Driving for Improvements
To pull a phrase from a post I wrote a few years back, “Here we go again—another year, another goal.”
The year is over, there’s a twinge of momentary relief, and then it’s time to start back up again, only this time with a new end goal in mind. I liken this to a car race. Each quarter is a lap. You’ve got to keep the car tuned up, push to go faster and harder, and know when to make strategic pit stops to stay at the front of the pack.
Learning from Ford vs. Ferrari
But as always, this whole process is a lot easier said than done. As you drive for improvements and efficiencies in your business, some things will work, and some won’t. In the push to get leaner and faster, the car you’re driving also has to become more reliable. It has to be able to driver harder for longer. It’s a classic Ford vs. Ferrari situation. If you’re not familiar with the story, Henry II’s push to manufacture a car that would take first at the 24 Hours of Le Mans and beat out Enzo Ferrari’s team led to a really fast—but unreliable—car. Even keeping it firmly on the tarmac was a challenge.
So, the Ford team reevaluated. They collected and analyzed data, collaborated across multiple departments and developed new parts to reinvent the GT40, ultimately creating a car that was as sound as it was fast (I’m not doing the full story justice or giving enough credit to the drivers, so go watch the movie on it this weekend).
Giving company processes a ‘tune-up’
While of course most of us aren’t working on a flashy car, bringing processes and support in line with outcomes is still just as important in the glazing industry. Take the example of cutting lead times. Shorter lead times mean more product out the door to customers and more room for new business. This is good for all parties. But this beneficial change has far-reaching impacts. Speeding up one part of the process means all the others have to adjust in tandem to support the change. The engineering team has to adapt and maintain quality controls while improving throughput and cycle times. The supply chain has to get nimbler and manage inventory differently. This puts a new focus on sales and project management for forecasting. It also translates to new tactics for managing rush requirements. And the cycle goes on.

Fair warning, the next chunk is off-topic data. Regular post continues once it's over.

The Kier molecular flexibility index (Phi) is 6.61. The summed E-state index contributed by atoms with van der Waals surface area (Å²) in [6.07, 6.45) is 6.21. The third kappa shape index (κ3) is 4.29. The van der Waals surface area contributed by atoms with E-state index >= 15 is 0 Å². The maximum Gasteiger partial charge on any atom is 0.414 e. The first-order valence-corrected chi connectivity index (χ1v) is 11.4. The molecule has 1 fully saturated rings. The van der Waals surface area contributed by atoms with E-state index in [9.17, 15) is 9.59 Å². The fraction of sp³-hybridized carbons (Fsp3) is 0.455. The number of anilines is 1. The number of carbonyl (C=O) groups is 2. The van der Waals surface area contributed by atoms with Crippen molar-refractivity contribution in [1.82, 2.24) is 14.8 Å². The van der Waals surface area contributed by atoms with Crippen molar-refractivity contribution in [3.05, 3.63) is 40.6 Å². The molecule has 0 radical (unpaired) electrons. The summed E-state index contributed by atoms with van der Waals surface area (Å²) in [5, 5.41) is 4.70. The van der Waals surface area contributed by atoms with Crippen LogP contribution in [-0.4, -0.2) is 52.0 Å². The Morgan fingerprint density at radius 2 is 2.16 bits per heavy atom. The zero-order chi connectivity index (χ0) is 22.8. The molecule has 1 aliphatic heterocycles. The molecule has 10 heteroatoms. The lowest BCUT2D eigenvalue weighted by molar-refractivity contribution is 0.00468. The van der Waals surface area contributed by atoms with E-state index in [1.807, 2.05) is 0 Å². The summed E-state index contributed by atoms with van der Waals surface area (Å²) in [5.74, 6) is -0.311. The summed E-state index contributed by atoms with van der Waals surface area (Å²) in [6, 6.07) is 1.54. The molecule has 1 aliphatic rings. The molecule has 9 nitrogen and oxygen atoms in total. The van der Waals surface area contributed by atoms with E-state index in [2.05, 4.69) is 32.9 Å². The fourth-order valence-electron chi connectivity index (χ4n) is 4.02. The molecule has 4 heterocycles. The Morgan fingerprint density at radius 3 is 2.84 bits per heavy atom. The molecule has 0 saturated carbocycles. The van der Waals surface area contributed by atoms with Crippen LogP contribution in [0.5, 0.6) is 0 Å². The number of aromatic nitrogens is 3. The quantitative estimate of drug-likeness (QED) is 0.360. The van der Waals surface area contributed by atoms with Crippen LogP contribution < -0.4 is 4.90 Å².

This year, it’s going to be especially important to take time for these strategic check-ins and ensure a leaner, faster and more reliable mindset as we pass by each “lap” in the year. Glass Magazine’s (pg. 54) annual forecast for the glazing industry shows that many firms are reporting optimism for 2021. Their survey results also indicate many companies are entering the year with a strong backlog. But project deferrals, disruptions to the workforce and supply chain interruptions don’t look like they’ll be going anywhere anytime soon. This means many of us are going to be flexing our adaptability muscles. As we continually shift and align our goals with the market and industry needs, it will be essential to address how these adjustments are being supported throughout the entire business model.
To revisit the car analogy, are you taking advantage of technology where you can and leveraging the expertise of good mechanics? Are you looking at the dashboard to see how your business is performing? Better yet, are you sharing this critical performance data with your team and partners—whether they’re manufacturers, engineers, glaziers or suppliers? Do you have sufficient fuel? Are you going the right speed? And of course, where are you focusing your attention? Are you looking though the rear-view mirror or the windshield? Both have advantages at different stages of the goal setting and outcome fulfillment process.
Bottom line, there will always be urgent demands on your time, but without making time for these internal tune-ups, you’ll end up just being fast, rather than being effective.
Here’s to a productive year ahead! I hope I got your wheels turning…no pun intended.